- File Size: 4107 KB
- Print Length: 121 pages
- Page Numbers Source ISBN: 0910355282
- Simultaneous Device Usage: Unlimited
- Publisher: Compendium Press (October 12, 2015)
- Publication Date: October 12, 2015
- Sold by: Amazon Digital Services LLC
- Language: English
- ASIN: B016KX64LY
- Text-to-Speech: Enabled
- Word Wise: Enabled
- Lending: Enabled
- Amazon Best Sellers Rank: #140,087 Paid in Kindle Store (See Top 100 Paid in Kindle Store)
|Print List Price:||$10.99|
Save $7.00 (64%)
VOICE: The Secret Power of Great Writing Kindle Edition
Kindle Feature Spotlight
|Length: 121 pages||Word Wise: Enabled||Enhanced Typesetting: Enabled|
|Page Flip: Enabled||
Matchbook Price: $0.99
For thousands of qualifying books, your past, present, and future print-edition purchases now lets you buy the Kindle edition for $2.99 or less. (Textbooks available for $9.99 or less.)
Try Kindle Countdown Deals
Explore limited-time discounted eBooks. Learn more.
Enter your mobile number or email address below and we'll send you a link to download the free Kindle App. Then you can start reading Kindle books on your smartphone, tablet, or computer - no Kindle device required.
To get the free app, enter your mobile phone number.
What other items do customers buy after viewing this item?
Would you like to tell us about a lower price?
Top customer reviews
There was a problem filtering reviews right now. Please try again later.
Instead of reading about writing, I wrote. And wrote. I finished my first novel. I wrote some more. At conferences and workshops I heard writers and editors talking about this one holy grail that everybody sought: a VOICE that "sang", a voice that stood out in the slush pile, a "fresh" voice, a "unique" voice. So I took workshops on "finding your voice". It was all very kumbaya and mystical. IT DIDN'T HELP.
It's painful to be told there's something lacking that would make your writing stand out and be noticed if it were there. And it's maddening that nobody seemed to be able to tell me what it was or how to develop it.
I've taken classes with James Scott Bell at writing conferences. I've purchased his books. He's an excellent teacher and has a way of explaining things that is logical and clear. But I admit... when I first heard that he was writing on the topic of "voice" I thought, "What could he possibly have to say that would help? Nobody can define that thing. Nobody seems to know what it is."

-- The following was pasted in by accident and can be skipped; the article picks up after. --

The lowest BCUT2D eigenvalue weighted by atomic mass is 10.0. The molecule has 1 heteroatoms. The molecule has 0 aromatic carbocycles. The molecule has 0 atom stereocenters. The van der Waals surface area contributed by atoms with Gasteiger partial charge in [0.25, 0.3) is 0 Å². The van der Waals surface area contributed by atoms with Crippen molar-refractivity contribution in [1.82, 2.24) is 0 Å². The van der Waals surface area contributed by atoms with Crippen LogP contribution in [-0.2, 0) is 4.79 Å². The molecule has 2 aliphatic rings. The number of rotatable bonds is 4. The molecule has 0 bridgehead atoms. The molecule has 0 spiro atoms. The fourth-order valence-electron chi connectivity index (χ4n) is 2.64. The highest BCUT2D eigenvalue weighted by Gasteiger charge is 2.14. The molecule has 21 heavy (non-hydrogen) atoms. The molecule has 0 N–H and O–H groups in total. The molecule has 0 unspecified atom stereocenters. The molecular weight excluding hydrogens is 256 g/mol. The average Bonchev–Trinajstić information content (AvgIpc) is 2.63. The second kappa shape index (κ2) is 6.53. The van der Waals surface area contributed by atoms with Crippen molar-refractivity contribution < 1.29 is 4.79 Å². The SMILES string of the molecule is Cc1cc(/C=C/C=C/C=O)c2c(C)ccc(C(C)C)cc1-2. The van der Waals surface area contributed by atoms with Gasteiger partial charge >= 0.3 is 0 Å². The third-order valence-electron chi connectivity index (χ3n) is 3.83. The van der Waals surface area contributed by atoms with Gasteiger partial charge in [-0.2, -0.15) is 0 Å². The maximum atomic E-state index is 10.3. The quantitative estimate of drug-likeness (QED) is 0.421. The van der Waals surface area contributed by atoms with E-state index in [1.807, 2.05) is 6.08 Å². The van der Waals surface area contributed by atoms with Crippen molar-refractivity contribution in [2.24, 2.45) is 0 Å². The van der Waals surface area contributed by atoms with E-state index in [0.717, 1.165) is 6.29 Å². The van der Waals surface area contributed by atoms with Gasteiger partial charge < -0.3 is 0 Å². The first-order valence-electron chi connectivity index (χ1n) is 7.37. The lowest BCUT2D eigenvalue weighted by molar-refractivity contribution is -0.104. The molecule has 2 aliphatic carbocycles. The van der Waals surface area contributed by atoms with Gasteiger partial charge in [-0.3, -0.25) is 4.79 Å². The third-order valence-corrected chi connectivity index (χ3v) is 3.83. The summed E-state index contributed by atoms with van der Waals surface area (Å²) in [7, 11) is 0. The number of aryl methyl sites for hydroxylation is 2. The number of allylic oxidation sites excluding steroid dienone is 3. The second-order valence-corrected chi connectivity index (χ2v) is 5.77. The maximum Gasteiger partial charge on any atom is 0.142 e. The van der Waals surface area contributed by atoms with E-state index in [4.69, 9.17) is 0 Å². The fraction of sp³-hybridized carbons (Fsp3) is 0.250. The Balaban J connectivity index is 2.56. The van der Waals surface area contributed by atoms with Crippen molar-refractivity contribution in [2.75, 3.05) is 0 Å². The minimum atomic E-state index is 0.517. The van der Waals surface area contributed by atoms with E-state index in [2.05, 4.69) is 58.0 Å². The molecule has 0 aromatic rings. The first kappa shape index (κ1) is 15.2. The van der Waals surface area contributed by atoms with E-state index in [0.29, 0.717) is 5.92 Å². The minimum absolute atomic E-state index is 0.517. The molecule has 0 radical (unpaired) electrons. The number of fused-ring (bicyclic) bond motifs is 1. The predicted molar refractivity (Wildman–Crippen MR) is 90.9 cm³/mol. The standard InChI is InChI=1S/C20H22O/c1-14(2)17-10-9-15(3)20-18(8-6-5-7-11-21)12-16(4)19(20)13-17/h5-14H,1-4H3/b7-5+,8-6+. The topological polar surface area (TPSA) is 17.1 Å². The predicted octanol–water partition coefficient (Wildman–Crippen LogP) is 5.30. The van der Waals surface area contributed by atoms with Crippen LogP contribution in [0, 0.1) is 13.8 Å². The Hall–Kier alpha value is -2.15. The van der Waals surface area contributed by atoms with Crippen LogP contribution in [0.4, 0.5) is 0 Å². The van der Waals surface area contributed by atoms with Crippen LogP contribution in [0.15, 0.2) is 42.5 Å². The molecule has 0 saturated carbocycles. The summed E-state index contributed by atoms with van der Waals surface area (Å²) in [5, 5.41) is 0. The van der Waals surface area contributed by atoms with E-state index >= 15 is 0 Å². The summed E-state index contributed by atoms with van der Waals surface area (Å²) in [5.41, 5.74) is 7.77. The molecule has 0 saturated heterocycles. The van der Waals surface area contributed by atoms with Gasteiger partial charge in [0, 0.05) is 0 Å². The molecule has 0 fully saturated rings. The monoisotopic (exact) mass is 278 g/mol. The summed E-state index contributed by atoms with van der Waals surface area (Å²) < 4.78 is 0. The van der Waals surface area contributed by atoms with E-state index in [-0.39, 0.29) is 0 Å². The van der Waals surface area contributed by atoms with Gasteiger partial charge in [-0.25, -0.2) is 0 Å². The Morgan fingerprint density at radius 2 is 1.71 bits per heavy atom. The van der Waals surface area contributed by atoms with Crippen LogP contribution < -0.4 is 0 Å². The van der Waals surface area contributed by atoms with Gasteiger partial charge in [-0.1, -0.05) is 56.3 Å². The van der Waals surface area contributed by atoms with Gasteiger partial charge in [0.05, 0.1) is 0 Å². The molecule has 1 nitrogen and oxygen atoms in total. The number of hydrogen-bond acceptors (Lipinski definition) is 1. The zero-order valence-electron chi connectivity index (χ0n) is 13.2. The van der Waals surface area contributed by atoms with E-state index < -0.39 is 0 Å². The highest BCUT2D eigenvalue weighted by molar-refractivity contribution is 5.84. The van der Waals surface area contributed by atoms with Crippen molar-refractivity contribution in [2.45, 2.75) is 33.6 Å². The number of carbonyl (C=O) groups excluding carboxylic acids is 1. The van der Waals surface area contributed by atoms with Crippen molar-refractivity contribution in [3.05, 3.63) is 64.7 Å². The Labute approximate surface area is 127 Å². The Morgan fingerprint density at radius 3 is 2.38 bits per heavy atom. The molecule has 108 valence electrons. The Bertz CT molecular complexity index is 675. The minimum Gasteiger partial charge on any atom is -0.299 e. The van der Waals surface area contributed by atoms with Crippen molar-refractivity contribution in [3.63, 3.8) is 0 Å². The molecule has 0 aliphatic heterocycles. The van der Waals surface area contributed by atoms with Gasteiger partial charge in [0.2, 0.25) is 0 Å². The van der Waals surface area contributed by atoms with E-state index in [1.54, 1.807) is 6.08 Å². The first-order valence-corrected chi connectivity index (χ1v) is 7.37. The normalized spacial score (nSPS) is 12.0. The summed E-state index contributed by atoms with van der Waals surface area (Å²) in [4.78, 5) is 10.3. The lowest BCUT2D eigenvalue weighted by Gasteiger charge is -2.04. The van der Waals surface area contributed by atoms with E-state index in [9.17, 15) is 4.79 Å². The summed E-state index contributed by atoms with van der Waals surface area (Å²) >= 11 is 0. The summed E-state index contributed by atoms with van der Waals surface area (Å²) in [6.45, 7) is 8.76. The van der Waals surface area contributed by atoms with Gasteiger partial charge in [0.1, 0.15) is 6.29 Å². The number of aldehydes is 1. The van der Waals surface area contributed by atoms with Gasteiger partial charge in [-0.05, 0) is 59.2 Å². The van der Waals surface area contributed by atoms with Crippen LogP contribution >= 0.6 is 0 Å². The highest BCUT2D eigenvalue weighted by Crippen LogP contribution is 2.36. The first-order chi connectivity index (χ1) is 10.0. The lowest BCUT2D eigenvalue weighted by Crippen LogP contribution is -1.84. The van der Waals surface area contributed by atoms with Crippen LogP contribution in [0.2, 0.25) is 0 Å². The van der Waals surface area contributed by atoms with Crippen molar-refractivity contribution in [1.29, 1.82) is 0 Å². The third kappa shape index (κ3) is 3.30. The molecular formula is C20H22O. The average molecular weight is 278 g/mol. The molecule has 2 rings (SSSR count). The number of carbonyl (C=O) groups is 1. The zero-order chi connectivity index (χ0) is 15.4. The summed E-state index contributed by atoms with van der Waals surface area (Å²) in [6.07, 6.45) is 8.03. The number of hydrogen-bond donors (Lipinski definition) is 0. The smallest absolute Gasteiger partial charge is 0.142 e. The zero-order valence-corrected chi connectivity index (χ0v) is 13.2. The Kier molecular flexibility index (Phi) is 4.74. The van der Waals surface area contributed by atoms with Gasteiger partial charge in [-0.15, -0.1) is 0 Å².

As cliche as it is, I tip my hat to Bell. I give him a deep Chinese bow, full of respect and honor. (Okay, that's my writer melodrama coming out, sorry!) Not only does Bell break the concept of "voice" into its component parts, he offers exercises that will help us develop it in our writing and includes scores of examples so we can SEE voice in action and analyze it. Not only that, but I've read his recent thriller release, Romeo's Rules (A Mike Romeo Thriller), and Bell himself has applied these principles to good effect. In writing Mike Romeo, Bell has captured that hard-boiled, wry-humor voice that I most enjoy for heroes in that genre. So the man practices what he preaches.
All around, if you want to develop (or strengthen) that elusive quality of "voice" in your writing, this book is a must-read.
Why? Why is it so hard to explain something that all good writing must exhibit? How the heck are writers supposed to develop voice when we can’t even get a straight answer on what it is? I’ve always been frustrated by this ambiguity. For years, I resigned myself to thinking voice is like your shadow—you can never really put your finger on it, so you just have to develop all the other aspects of your craft until one day, voilà! You turn around and suddenly your writing has great voice, which shines as clear as day for readers and editors, although you yourself can never quite grasp the outline of it.
VOICE: The Secret Power of Great Writing tears down the veil and explains in concise, clear language what voice is and how every writer can cultivate it. I’m so glad Bell wrote this book, because a quality that every good writer is expected to develop should be attainable with study and hard work. It should not be a cryptic status bestowed by a secret society on the honored— but never enlightened—writer. If you’re tired of the mystery and ambiguity surrounding voice, pick up this book. You’ll get a no-nonsense definition (wow!), examples, practical tips, and exercises to help you transform your prose from blah to brilliant.